• Persons less than 18 years were excluded
• Inability to speak the English language or a Ghanaian
Data analysis
All interviews were transcribed verbatim. Te researcher
familiarised himself by submerging in the data and carefully reading each transcript thoroughly several times
to understand. Signifcant statements directly relevant
to the phenomenon under investigation were identifed.
Furthermore, meanings pertinent to the phenomenon
were then identifed. Formulated meanings were then
clustered into standard pieces across all participants’
accounts that were signifcant to the phenomenon under
study. A complete and inclusive defnition of the phenomenon was written, incorporating all the themes produced under step four. Te researcher then condensed
the detailed description down to a short, dense statement that captured just those aspects deemed essential
to the design of the phenomenon. Finally, verifcation of
the fundamental structure was done. Tis is where the
entire structure statement (report) was returned to all
study participants to ask whether it captured their experience. Tis was done via telephone calls and was duly
recorded with the consent of the participants. Earlier
steps in the analysis were modifed in light of this feedback. Issues other than the phenomenon of concern were
not factored into the report because the focus was on the
experiences of living with schizophrenia. Figure 1 below
demonstrates the step by step approach employed in the
analysis of data.
Key fndings of the study have been presented in this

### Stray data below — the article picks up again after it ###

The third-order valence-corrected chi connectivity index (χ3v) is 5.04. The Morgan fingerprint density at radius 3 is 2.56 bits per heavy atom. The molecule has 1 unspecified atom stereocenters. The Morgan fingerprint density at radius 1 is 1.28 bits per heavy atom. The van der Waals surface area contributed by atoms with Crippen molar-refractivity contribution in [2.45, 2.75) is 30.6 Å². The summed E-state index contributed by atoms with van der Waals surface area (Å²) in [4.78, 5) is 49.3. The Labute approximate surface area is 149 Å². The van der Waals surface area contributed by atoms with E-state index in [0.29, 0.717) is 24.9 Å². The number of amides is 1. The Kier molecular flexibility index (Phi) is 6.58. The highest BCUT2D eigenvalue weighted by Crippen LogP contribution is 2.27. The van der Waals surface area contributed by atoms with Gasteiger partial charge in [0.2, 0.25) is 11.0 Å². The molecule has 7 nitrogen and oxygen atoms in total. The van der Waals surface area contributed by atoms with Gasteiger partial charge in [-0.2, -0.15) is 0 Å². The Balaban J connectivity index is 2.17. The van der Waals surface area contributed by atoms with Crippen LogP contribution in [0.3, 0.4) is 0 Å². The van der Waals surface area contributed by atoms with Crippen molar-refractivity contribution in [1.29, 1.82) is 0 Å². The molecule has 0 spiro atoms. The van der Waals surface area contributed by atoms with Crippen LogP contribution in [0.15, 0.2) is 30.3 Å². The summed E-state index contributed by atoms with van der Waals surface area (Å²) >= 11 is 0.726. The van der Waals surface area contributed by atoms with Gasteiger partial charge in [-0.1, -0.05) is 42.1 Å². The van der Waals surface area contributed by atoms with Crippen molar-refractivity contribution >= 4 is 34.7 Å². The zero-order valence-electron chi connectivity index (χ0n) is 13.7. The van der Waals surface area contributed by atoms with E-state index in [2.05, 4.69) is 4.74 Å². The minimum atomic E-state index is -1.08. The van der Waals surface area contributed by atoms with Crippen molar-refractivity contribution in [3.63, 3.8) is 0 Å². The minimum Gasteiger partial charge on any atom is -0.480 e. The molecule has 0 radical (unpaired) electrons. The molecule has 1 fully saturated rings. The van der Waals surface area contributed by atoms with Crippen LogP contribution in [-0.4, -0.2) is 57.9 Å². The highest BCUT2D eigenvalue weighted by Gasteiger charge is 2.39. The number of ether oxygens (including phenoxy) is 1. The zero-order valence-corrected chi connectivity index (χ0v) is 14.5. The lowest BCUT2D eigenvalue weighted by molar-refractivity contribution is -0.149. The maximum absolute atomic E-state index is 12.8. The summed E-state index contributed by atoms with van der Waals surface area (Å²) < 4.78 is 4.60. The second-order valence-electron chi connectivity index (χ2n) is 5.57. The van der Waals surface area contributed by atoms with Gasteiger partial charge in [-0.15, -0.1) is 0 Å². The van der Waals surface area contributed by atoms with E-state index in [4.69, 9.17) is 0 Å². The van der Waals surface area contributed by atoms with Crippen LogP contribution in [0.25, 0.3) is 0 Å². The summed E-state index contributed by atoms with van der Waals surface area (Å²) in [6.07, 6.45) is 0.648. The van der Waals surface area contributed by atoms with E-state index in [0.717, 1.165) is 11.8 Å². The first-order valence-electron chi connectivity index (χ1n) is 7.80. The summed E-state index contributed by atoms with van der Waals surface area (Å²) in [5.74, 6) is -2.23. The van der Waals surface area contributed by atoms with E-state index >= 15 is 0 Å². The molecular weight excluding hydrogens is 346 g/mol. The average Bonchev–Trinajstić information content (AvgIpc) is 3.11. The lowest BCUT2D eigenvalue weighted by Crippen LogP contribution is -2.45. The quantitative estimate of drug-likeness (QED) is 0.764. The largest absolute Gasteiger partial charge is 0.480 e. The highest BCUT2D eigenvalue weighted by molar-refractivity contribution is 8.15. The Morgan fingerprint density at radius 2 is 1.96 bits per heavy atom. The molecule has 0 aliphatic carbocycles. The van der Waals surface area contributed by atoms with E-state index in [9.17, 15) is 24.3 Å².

section and discussed with existing literature. Table 1
under this section shows the demographic data on study
It can be noted from the table that, out of nine participants, seven were single while two were married. On
the age range of participants, the data revealed that one
of the participants was in the age range of 20 -30 years.
Tis was followed by three who were in the age range of
31–40 years. Also, the remaining fve of the participants
were in the age range of 41 years and above. Concerning
the gender of the participants, six were females whilst
three were males.
As part of the demographic characteristics of the
respondents, the religious afliation of the respondents
was considered. Again, eight of the participants were
Christians except one who declared that he was a Muslim. For the educational background of the respondents, two completed junior high school, four senior high
school and three had tertiary education. Te study also
Commey et al. BMC Nursing (2022) 21:107 Page 4 of 9
took into consideration the number of years respondents
had lived with the diagnosis of schizophrenia. Five of the
respondents had experienced the condition for 21 years
and above. Two respondents had lived with schizophrenia for 11 to 20 years whilst the remaining two were diagnosed with schizophrenia within a period of 1 to10 years
Summary of key qualitative fndings
Analysis of the interviews data generated two main
themes which describe participants experiences regarding schizophrenia. Tese themes include; personal care;
Stigma and coping strategies which include mental fortitude, Spirituality and adherence to medication.
Personal care: activities of daily living
Study participants expressed their views on sticking to
daily living activities to live with the condition. Participants disclosed that having lived with schizophrenia for
several years, they have accepted that the condition is
part of them and something to live with. Tey indicated
that they could take care of their daily activities such
as meeting their personal hygiene needs, nutritional
demands, and sleep despite their condition. Te account
shows that participants could go about their normal
activities of daily living without any concerns.